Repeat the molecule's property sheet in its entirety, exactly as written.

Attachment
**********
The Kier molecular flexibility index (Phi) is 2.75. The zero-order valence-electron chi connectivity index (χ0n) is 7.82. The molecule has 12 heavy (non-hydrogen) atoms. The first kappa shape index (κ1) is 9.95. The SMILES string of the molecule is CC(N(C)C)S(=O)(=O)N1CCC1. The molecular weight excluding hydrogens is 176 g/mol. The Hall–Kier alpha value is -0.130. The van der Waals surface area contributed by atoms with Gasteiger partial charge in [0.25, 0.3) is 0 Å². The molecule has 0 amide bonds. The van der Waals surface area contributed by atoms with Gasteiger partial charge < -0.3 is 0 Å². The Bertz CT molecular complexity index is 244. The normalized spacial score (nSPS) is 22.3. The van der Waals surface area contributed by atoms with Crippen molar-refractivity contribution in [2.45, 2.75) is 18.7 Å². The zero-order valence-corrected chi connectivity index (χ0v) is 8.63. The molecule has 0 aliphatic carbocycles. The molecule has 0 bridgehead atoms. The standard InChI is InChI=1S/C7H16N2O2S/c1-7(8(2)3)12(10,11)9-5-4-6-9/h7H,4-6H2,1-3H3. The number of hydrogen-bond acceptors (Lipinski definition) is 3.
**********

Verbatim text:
The Kier molecular flexibility index (Phi) is 2.75. The zero-order valence-electron chi connectivity index (χ0n) is 7.82. The molecule has 12 heavy (non-hydrogen) atoms. The first kappa shape index (κ1) is 9.95. The SMILES string of the molecule is CC(N(C)C)S(=O)(=O)N1CCC1. The molecular weight excluding hydrogens is 176 g/mol. The Hall–Kier alpha value is -0.130. The van der Waals surface area contributed by atoms with Gasteiger partial charge in [0.25, 0.3) is 0 Å². The molecule has 0 amide bonds. The van der Waals surface area contributed by atoms with Gasteiger partial charge < -0.3 is 0 Å². The Bertz CT molecular complexity index is 244. The normalized spacial score (nSPS) is 22.3. The van der Waals surface area contributed by atoms with Crippen molar-refractivity contribution in [2.45, 2.75) is 18.7 Å². The zero-order valence-corrected chi connectivity index (χ0v) is 8.63. The molecule has 0 aliphatic carbocycles. The molecule has 0 bridgehead atoms. The standard InChI is InChI=1S/C7H16N2O2S/c1-7(8(2)3)12(10,11)9-5-4-6-9/h7H,4-6H2,1-3H3. The number of hydrogen-bond acceptors (Lipinski definition) is 3.